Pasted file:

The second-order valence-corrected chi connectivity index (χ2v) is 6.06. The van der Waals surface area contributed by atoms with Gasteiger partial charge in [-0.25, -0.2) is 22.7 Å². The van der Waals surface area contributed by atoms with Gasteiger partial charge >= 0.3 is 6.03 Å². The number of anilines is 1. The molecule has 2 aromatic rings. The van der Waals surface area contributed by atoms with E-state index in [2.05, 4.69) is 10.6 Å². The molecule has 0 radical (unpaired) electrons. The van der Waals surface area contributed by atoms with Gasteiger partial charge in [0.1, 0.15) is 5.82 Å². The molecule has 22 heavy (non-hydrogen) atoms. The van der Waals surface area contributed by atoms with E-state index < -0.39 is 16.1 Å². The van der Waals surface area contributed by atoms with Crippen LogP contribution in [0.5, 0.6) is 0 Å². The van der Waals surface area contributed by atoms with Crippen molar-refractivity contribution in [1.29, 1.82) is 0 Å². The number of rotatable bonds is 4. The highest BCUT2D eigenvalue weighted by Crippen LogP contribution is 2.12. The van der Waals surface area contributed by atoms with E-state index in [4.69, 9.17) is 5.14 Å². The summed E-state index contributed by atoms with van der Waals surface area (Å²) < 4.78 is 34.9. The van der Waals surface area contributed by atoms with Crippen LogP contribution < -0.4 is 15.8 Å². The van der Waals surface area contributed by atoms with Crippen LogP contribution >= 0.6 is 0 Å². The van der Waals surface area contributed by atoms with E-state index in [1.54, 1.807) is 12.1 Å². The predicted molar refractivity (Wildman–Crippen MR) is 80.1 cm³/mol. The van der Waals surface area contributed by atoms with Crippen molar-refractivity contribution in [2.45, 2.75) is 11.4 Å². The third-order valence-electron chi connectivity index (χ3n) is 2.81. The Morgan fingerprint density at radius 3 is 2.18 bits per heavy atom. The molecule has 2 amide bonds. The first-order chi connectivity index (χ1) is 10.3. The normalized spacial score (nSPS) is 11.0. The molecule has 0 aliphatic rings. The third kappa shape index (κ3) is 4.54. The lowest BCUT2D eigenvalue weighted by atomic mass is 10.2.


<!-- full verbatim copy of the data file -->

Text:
The second-order valence-corrected chi connectivity index (χ2v) is 6.06. The van der Waals surface area contributed by atoms with Gasteiger partial charge in [-0.25, -0.2) is 22.7 Å². The van der Waals surface area contributed by atoms with Gasteiger partial charge >= 0.3 is 6.03 Å². The number of anilines is 1. The molecule has 2 aromatic rings. The van der Waals surface area contributed by atoms with E-state index in [2.05, 4.69) is 10.6 Å². The molecule has 0 radical (unpaired) electrons. The van der Waals surface area contributed by atoms with Gasteiger partial charge in [0.1, 0.15) is 5.82 Å². The molecule has 22 heavy (non-hydrogen) atoms. The van der Waals surface area contributed by atoms with E-state index < -0.39 is 16.1 Å². The van der Waals surface area contributed by atoms with Crippen LogP contribution in [0.5, 0.6) is 0 Å². The van der Waals surface area contributed by atoms with Crippen molar-refractivity contribution in [1.29, 1.82) is 0 Å². The number of rotatable bonds is 4. The highest BCUT2D eigenvalue weighted by Crippen LogP contribution is 2.12. The van der Waals surface area contributed by atoms with E-state index in [4.69, 9.17) is 5.14 Å². The summed E-state index contributed by atoms with van der Waals surface area (Å²) < 4.78 is 34.9. The van der Waals surface area contributed by atoms with Crippen LogP contribution < -0.4 is 15.8 Å². The van der Waals surface area contributed by atoms with Crippen LogP contribution >= 0.6 is 0 Å². The van der Waals surface area contributed by atoms with E-state index in [1.54, 1.807) is 12.1 Å². The predicted molar refractivity (Wildman–Crippen MR) is 80.1 cm³/mol. The van der Waals surface area contributed by atoms with Crippen molar-refractivity contribution in [2.45, 2.75) is 11.4 Å². The third-order valence-electron chi connectivity index (χ3n) is 2.81. The Morgan fingerprint density at radius 3 is 2.18 bits per heavy atom. The molecule has 2 amide bonds. The first-order chi connectivity index (χ1) is 10.3. The normalized spacial score (nSPS) is 11.0. The molecule has 0 aliphatic rings. The third kappa shape index (κ3) is 4.54. The lowest BCUT2D eigenvalue weighted by atomic mass is 10.2.